80's Ladies - Adelaide Fringe

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Posted 2023-03-03 by Jon Cocksfollow

Sat 04 Mar 2023 - Fri 17 Mar 2023

Eighties Ladies, a vibrant all-singing, all-dancing one-hour Fringe Premiere extravaganza from The Cast Entertainment, is unashamedly a fun show for lovers of Eighties Girl Power. Cannily targeting its prime audience, ladies who were at or just out of school in the eighties, it celebrates a time of lavish ballads, bold production numbers and female-empowerment anthems, and features some of the biggest hits from the most fabulous 80's ladies. Think Whitney Houston, Cyndi Lauper, Madonna, Kylie…

Local writer-director-performer Chloe Castledine is the creative force behind the dancers and the ten-piece band with guitar, bass, drums string quartet, trumpet, sax and keys, an all-SA ensemble that enlivens corporate functions, public events and festivals in Adelaide and around Australia, Their high-voltage performances give new life to the catalogue of songs that defined many a young woman's emotional life, and that of not just a few young men as well. This show might not be what the Fringe was traditionally; namely, a vehicle in which an experimental dramatic troupe might explore new material in a non-conventional way.

Eighties Ladies is in fact the diametric opposite of that concept, a lavish, tightly choreographed reimagining of an era and art form of bygone days. But if established Melbourne comedians can come to Adelaide to our Fringe festival and fine tune new material for the Melbourne Comedy Festival, then why can't a group of beautiful, talented young women help us relive an era that for many is a set of fond four-decade-old recollections amid the blur of late teen and twenty-something partying?

As the sell-out crowd wedged into the tent and around the thrust stage, ten musicians waited motionless in the blue half-light: guitar, bass, drummer, string quartet, keys, trumpet and sax. In the following hour within the Tarntanyangga 'Pyramid' – a massive square tent with a pyramid on top - no ounce of energy was spared by performers and musicians, nor was anything skimped as a dozen scantily attired young dancers swarmed on and off stage in basic black dance gear adorned by ever-changing primary coloured costumes to reflect the eighties artist and song being covered.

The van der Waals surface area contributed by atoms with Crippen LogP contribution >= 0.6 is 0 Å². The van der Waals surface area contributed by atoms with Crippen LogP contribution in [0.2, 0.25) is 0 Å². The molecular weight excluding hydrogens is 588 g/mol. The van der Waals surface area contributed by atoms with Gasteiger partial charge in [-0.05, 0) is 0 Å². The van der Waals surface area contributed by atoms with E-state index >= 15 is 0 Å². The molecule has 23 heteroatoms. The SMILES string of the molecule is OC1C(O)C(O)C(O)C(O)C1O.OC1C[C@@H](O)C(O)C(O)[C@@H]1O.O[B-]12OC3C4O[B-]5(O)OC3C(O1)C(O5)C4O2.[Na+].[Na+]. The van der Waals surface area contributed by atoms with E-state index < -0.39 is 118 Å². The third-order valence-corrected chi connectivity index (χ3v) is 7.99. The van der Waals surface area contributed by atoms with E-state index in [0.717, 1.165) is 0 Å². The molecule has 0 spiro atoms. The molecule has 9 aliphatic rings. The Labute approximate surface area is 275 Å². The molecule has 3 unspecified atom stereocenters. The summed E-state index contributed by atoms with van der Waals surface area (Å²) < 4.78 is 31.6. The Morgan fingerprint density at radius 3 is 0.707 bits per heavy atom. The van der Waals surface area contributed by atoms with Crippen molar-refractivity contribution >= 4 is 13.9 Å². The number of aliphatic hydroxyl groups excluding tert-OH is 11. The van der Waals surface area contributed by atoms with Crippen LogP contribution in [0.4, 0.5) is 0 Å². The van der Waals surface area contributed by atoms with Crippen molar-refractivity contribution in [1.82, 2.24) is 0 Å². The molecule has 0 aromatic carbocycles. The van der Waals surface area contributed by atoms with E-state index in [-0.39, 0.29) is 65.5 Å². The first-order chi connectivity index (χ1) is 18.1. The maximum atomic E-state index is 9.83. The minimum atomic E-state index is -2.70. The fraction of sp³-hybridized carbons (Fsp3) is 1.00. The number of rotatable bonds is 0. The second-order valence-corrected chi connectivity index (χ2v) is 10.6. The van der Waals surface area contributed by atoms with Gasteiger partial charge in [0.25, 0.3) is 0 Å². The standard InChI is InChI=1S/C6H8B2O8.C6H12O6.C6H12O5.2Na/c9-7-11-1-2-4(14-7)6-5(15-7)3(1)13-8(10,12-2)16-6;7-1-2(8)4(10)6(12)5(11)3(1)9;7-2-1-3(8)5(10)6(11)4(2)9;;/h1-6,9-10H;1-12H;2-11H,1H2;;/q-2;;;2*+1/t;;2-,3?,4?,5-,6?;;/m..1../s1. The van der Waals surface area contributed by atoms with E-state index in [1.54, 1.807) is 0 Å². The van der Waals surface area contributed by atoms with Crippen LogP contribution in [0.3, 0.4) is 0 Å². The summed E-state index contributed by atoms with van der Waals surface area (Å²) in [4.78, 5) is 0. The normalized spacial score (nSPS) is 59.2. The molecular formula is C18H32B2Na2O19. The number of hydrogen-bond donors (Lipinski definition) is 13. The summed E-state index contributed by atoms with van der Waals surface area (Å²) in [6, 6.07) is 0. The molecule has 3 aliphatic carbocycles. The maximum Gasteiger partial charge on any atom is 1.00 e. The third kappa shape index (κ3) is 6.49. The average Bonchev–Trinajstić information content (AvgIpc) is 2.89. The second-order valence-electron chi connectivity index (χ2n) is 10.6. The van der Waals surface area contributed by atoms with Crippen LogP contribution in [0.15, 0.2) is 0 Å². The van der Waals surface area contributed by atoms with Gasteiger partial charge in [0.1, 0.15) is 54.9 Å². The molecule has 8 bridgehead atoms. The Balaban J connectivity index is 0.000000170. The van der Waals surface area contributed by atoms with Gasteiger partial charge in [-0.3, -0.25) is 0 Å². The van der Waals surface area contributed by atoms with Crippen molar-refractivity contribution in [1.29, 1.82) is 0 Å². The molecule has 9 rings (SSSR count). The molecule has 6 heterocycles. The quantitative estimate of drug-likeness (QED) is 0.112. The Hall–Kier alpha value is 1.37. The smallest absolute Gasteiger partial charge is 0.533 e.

It all began when one of them entered as a starry-eyed schoolgirl in tunic and sneakers, and mimed the words while the writer, director, singer and star of the show – Chloe Castledine – made her entrance. The hour rolled by as the band did not let up once and the majority of the songs segued into each other, like one massive medley of eighties pop nostalgia. Castledine has an engaging stage presence and impressive vocal range to match her offstage talents; she is the business head and the star performer to match some of the more enterprising showmen and women of the past.

Iconic hits flowed and the 90%-female audience erupted into singalong, aisle-dancing and untrammelled delight at being transported back to the era of the bouffant hairdo, silly makeup and impossible heels, hits like Bonnie Tyler's Total Eclipse of the Heart, Cyndi Lauper's Time After Time, Madonna's Girls Just Wanna Have Fun, Irene Cara's Flashdance, Dolly Parton's 9 to 5, and Bananarama's reimagining of the 60s classic Venus, to name but a few.

This show was fun, fun, fun. Somehow Castledine and cast lifted even more for the finale, in which she channelled her inner Tina Turner, yellow spangly dress and all, and gave us Simply the Best, somehow leaving enough in the tank for an encore to all but blow the roof off the tent. Kids, gift your mum a ticket if you can. At $50, it is a bit more dear than most hour-long Fringe shows, but its bang-for-buck more than outweighs the discrepancy. *

!date 04/03/2023 -- 17/03/2023
207187 - 2023-06-16 05:56:58


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